Canadaland’s Aliya Pabani visits Abbotsford to host new podcast

Music, Off The Vine

What do feminism, art, and Chad Kroeger have in common?

What’s the bridge between Canadian art and Nickelback frontman Chad Kroeger? Apparently, Abbotsford. On March 18 Aliyah Pabani, host of Canadaland’s new Wednesday podcast, The Imposter, took the stage at UFV’s main lecture hall for the show.

The event featured a mix of pre-recorded material, live interviews, comedy by Fatima Dhowre, and an eclectic performance by Vancouver band Mourning Coup. It then turned toward the ridiculous, when, in a series of recorded phone calls, Pabani tries to reach the person responsible for Kroeger’s mansion in Abbotsford — she wants a tour. Perhaps not the craziest request, since the property is up for sale. Eventually, the string of calls reaches Kroeger’s publisher.

Pabani’s excitement was clear despite the fuzz of the recording.

“Oh my god — do you know how to get in there?” He did not; the most Pabani got from the phone call was an indication of the mansion’s size: “It’s not as big as the one Michael Buble’s building right now.”

Pabani’s interest in Kroeger’s mansion proved unsuccessful but not fruitless. As seemingly out-of-left-field as the topic was, the event was well-received by local attendees.

To the uninitiated listener, The Imposter casts a wide net: covering everything from performance art to literature and, as their live show proved, humour. The show’s scattered nature goes right back to its inception, when the results of a nationwide host search went awry.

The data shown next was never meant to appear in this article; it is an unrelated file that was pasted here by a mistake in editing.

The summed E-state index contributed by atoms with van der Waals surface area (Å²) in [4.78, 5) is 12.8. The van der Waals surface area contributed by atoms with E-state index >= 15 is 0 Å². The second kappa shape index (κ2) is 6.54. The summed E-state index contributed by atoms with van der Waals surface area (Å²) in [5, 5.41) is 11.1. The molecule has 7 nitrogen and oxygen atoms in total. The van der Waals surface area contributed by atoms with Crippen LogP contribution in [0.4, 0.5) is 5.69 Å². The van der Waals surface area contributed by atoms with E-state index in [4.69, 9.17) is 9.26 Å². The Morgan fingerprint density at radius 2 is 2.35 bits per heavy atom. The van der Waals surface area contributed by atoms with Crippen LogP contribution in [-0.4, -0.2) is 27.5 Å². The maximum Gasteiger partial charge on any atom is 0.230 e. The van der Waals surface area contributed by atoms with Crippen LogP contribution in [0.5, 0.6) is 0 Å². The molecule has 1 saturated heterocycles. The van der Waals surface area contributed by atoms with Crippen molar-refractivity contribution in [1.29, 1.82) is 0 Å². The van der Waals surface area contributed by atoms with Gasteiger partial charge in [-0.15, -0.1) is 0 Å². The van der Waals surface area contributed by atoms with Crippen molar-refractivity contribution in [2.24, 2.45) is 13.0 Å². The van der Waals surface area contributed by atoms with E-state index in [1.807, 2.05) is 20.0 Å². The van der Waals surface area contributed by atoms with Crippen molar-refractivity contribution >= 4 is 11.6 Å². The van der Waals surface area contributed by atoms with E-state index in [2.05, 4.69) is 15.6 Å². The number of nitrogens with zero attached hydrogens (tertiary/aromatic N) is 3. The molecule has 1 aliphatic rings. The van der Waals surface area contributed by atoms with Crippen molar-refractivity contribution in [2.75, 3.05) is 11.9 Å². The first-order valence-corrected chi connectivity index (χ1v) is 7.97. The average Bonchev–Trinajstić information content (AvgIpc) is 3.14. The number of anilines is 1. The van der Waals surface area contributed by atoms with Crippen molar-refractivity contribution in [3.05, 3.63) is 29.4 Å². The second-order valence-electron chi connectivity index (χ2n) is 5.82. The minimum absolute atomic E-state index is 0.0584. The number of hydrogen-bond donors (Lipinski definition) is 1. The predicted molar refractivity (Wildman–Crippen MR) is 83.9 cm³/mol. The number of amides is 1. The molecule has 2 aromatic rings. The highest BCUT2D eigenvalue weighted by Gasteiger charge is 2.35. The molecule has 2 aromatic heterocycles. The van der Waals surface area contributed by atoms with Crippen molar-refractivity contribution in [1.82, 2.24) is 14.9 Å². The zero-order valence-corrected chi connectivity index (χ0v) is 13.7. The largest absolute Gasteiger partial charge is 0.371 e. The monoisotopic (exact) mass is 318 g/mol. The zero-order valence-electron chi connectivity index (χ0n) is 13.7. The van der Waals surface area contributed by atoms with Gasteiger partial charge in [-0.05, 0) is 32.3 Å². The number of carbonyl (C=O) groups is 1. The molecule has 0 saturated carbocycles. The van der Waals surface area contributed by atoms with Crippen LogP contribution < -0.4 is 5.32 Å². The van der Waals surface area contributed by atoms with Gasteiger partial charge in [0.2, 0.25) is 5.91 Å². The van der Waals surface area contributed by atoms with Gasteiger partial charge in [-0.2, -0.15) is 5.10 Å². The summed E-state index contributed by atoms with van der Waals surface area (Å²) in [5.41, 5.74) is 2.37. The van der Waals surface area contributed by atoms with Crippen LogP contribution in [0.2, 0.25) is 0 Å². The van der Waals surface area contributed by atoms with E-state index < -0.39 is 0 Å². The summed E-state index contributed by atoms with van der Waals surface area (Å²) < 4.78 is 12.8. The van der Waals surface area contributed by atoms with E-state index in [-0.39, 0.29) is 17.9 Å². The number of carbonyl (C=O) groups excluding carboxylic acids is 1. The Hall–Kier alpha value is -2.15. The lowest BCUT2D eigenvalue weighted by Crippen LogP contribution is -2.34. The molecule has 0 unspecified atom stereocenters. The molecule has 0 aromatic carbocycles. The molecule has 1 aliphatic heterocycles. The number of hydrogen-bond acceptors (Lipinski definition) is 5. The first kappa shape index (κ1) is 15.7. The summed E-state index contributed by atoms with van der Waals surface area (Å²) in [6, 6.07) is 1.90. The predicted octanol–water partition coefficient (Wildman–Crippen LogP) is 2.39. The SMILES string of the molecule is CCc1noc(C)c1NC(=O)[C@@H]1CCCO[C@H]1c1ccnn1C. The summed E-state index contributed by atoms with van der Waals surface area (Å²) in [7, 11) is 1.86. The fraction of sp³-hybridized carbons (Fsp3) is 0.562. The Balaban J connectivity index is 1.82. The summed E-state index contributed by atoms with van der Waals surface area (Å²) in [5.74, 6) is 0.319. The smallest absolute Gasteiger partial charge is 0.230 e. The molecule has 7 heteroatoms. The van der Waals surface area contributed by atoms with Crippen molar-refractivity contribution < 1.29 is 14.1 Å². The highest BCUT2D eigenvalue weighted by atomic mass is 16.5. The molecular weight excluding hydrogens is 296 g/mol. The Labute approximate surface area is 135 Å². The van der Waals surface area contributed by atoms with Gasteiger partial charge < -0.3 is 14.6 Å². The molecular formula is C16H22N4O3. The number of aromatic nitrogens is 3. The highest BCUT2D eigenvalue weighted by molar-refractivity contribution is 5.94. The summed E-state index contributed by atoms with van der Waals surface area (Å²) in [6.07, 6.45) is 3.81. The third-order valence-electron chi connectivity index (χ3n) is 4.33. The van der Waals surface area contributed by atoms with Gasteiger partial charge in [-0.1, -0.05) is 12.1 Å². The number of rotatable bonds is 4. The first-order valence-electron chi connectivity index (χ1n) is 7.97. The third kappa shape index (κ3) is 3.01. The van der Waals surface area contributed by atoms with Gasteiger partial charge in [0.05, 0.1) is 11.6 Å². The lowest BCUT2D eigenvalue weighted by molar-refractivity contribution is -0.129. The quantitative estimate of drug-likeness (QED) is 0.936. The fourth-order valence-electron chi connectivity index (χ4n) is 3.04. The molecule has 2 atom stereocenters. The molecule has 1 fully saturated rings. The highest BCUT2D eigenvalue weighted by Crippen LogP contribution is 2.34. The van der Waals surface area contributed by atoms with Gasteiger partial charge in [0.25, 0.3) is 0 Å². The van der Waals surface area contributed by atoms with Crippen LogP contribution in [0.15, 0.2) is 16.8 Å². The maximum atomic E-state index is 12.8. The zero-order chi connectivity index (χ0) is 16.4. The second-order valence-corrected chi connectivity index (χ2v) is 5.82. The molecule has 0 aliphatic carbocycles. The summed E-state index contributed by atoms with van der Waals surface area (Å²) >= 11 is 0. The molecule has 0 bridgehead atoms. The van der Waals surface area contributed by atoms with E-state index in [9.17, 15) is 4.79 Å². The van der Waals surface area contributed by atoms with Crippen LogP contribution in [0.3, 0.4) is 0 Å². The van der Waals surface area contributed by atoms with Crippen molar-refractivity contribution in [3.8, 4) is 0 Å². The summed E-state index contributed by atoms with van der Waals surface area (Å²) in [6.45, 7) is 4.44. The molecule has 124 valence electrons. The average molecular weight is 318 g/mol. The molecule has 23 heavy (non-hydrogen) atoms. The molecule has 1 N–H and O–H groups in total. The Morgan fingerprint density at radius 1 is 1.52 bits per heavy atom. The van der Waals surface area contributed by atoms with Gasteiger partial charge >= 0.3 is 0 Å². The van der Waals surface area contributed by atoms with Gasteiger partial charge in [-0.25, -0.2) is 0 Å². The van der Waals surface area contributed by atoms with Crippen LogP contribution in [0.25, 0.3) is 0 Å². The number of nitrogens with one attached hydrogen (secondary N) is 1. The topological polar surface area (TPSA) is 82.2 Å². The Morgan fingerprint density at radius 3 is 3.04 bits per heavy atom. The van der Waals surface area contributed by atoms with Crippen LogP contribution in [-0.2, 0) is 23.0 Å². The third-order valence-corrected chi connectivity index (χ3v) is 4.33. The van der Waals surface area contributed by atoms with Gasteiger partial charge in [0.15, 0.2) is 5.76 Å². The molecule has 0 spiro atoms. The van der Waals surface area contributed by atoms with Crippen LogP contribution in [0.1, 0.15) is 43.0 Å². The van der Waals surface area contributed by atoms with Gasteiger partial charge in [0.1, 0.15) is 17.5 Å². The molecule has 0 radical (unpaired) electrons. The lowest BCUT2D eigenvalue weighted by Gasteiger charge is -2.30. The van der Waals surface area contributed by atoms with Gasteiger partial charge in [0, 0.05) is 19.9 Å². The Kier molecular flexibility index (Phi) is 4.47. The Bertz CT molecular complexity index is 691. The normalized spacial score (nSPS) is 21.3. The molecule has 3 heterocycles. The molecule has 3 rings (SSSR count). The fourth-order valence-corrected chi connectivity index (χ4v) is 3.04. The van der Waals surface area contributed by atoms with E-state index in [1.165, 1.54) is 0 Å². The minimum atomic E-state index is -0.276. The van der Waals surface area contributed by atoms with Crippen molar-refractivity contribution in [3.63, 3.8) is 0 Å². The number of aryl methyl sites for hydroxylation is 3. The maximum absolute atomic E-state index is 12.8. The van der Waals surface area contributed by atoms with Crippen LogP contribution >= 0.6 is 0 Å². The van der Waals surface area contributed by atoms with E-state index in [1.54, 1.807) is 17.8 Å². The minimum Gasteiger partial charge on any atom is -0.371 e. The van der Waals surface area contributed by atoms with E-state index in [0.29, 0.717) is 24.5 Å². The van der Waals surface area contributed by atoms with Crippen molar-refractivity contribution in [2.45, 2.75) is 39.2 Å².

“The first host [Canadaland] had chosen before me ended up leaving at the last minute,” says Pabani. “On the launch [date], they had a show, they had sold tickets—everything had been announced. And at the very last minute she decided to take another job.”

As a result, The Imposter’s first episode was as new to its creators as it was to the audience. Its half-entertainment, half-commentary make-up was informed by Pabani’s convictions.

“I’m of the mind that most, if not all, art is political,” she says. “It’s part of my make-up.”

While she agrees there’s more to art than feminist interpretation, Pabani doesn’t shy away from the feminist label.

“I wouldn’t say everything is about feminism and politics, but I think there’s so little of that critical discourse happening that if you speak about those things, you’re The Feminist. Talking through those broader social or political interests is a way to engage with any form of art.”

While Pabani acknowledges the gap between her podcast’s focus and Kroeger’s real estate, she still saw some value in the goose chase.

“I just thought, if we were going to do something so incredibly low-brow in the show, it had to be this,” she said.